Letter: The teaching of theology is not dependent on a set of religious beliefs

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The Independent Online
Sir: Richard Dawkins, Reader in Zoology at the University of Oxford, has stated twice in your columns that theology should not be taught in universities. His most recent outburst (letter, 27 December) arises from his response to a short letter of mine (21 December) about the three wise men, which was an ironic comment on the confusion between pious legend and historical truth-claim in much popular (not theological) writing about the Christmas stories. Trying to tell a joke to a fanatic is, however, a doomed enterprise. He used my slightly flippant letter to mount an attack on the study of theology as such.

Theology, as taught in Oxford, is largely a textual, historical and linguistic discipline. It involves the literary and historical analysis of ancient texts, a critical study of some major movements in Western intellectual history, and rigorous analysis of some central concepts (of great philosophical interest) of the Christian intellectual tradition. It may also involve, and in most other British universities will involve, study of the sociology and psychology of religion and of the history, beliefs and practices of one or two religious traditions in some depth.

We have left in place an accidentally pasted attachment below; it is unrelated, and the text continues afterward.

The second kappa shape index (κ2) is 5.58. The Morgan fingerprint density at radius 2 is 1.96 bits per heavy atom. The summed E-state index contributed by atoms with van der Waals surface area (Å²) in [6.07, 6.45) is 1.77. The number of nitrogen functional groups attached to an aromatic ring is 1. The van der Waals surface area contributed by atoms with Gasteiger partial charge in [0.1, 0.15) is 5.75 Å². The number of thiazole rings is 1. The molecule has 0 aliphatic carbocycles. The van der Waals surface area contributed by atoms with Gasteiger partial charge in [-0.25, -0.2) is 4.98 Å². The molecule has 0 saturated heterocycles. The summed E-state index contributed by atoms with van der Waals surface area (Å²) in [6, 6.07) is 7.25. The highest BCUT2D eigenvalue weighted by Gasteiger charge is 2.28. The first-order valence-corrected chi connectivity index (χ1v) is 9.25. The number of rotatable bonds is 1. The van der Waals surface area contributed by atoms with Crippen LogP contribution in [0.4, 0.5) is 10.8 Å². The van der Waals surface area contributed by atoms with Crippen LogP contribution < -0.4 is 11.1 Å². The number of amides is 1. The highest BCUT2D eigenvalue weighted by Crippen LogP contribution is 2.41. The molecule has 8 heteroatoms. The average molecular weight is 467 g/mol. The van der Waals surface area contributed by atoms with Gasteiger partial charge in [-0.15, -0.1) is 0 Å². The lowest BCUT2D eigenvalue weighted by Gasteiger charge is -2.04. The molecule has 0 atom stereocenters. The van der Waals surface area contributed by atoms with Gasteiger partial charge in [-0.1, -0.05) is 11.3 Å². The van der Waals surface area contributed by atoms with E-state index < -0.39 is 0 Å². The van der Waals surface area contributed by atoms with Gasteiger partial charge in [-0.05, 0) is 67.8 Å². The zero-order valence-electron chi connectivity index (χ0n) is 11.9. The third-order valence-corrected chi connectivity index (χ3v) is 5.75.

None of this requires or presupposes any particular set of beliefs in either teacher or student. Indeed, at Oxford we make a point of warning students with strong religious beliefs that our approach is critical, does not attempt to defend any one viewpoint, and may be found unsettling by some. It is strange and sad to find a university teacher attacking a subject that extends knowledge of influential human beliefs and of intellectual history, and which aims to sharpen faculties of critical reflection and of sensitivity to alien beliefs and cultures in matters of religion. The study of religion is a branch of the humanities which may increase human understanding, as well as providing a close critical study of some of the great classical works of human imagination.

I can distinguish Dr Dawkins's teaching of zoology from his controversial personal beliefs about, for example, the genetic bases of religion. Dawkins's theories might themselves form part of a theology course on the relation of scientific and religious belief, and there is no reason why they should not be taught by someone who accepts Dawkins's own views.

I am sorry, however, that he seems to be unable to distinguish the teaching of theology, as a critical study of religious texts, practices and beliefs, from the personal opinions of its teachers. I am also sorry that he counts as a theologian anyone who writes letters on religious topics to the newspapers, thus again confusing theology with religious belief.

In Oxford, as in other British universities, religious beliefs and practices can be studied carefully and rigorously, without any required commitment to one set of beliefs, but with an insistence on careful scholarship and scrupulous honesty. It is shameful, and also a simple intellectual confusion, to attack an academic discipline because one dislikes the opinions (or what one imagines to be the opinions) of some of its teachers.

Yours faithfully,


Christ Church


23 December

The writer is Regius Professor of Divinity at Oxford University.